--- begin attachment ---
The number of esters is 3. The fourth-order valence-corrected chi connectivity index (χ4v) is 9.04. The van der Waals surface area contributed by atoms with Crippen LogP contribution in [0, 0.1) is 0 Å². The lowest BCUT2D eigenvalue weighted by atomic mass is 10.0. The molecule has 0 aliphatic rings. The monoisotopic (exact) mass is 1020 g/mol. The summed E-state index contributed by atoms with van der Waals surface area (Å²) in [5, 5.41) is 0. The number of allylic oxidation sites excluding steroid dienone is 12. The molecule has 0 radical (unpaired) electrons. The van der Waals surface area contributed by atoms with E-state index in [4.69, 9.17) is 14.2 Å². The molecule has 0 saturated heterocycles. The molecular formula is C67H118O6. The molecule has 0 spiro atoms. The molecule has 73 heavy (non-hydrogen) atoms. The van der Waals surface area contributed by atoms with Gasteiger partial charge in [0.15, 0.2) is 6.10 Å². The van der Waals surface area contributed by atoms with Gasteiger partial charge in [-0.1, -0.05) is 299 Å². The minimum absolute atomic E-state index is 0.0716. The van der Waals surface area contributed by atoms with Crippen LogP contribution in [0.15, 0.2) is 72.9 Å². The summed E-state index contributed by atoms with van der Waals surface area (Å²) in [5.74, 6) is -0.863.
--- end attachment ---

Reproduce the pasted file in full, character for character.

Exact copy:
The number of esters is 3. The fourth-order valence-corrected chi connectivity index (χ4v) is 9.04. The van der Waals surface area contributed by atoms with Crippen LogP contribution in [0, 0.1) is 0 Å². The lowest BCUT2D eigenvalue weighted by atomic mass is 10.0. The molecule has 0 aliphatic rings. The monoisotopic (exact) mass is 1020 g/mol. The summed E-state index contributed by atoms with van der Waals surface area (Å²) in [5, 5.41) is 0. The number of allylic oxidation sites excluding steroid dienone is 12. The molecule has 0 radical (unpaired) electrons. The van der Waals surface area contributed by atoms with E-state index in [4.69, 9.17) is 14.2 Å². The molecule has 0 saturated heterocycles. The molecular formula is C67H118O6. The molecule has 0 spiro atoms. The molecule has 73 heavy (non-hydrogen) atoms. The van der Waals surface area contributed by atoms with Gasteiger partial charge in [0.15, 0.2) is 6.10 Å². The van der Waals surface area contributed by atoms with Gasteiger partial charge in [-0.1, -0.05) is 299 Å². The minimum absolute atomic E-state index is 0.0716. The van der Waals surface area contributed by atoms with Crippen LogP contribution in [0.15, 0.2) is 72.9 Å². The summed E-state index contributed by atoms with van der Waals surface area (Å²) in [5.74, 6) is -0.863.